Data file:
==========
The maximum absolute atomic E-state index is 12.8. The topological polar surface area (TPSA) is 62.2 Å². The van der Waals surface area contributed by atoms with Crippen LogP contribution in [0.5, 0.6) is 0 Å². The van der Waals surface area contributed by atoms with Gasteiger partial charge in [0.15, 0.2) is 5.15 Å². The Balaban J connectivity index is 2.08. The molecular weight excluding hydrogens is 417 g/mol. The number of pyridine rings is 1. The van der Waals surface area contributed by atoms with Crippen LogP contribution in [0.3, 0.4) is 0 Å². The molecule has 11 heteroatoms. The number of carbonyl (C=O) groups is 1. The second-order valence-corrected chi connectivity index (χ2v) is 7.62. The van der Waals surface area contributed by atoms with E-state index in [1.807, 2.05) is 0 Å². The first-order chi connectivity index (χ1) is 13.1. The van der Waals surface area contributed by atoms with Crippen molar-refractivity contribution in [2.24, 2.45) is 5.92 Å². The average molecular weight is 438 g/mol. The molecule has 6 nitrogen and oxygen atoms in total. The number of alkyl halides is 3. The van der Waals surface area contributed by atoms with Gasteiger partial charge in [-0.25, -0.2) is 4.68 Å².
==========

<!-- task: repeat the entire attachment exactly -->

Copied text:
The maximum absolute atomic E-state index is 12.8. The topological polar surface area (TPSA) is 62.2 Å². The van der Waals surface area contributed by atoms with Crippen LogP contribution in [0.5, 0.6) is 0 Å². The van der Waals surface area contributed by atoms with Gasteiger partial charge in [0.15, 0.2) is 5.15 Å². The Balaban J connectivity index is 2.08. The molecular weight excluding hydrogens is 417 g/mol. The number of pyridine rings is 1. The van der Waals surface area contributed by atoms with Crippen LogP contribution in [0.3, 0.4) is 0 Å². The molecule has 11 heteroatoms. The number of carbonyl (C=O) groups is 1. The second-order valence-corrected chi connectivity index (χ2v) is 7.62. The van der Waals surface area contributed by atoms with E-state index in [1.807, 2.05) is 0 Å². The first-order chi connectivity index (χ1) is 13.1. The van der Waals surface area contributed by atoms with Crippen molar-refractivity contribution in [2.24, 2.45) is 5.92 Å². The average molecular weight is 438 g/mol. The molecule has 6 nitrogen and oxygen atoms in total. The number of alkyl halides is 3. The van der Waals surface area contributed by atoms with Gasteiger partial charge in [-0.25, -0.2) is 4.68 Å².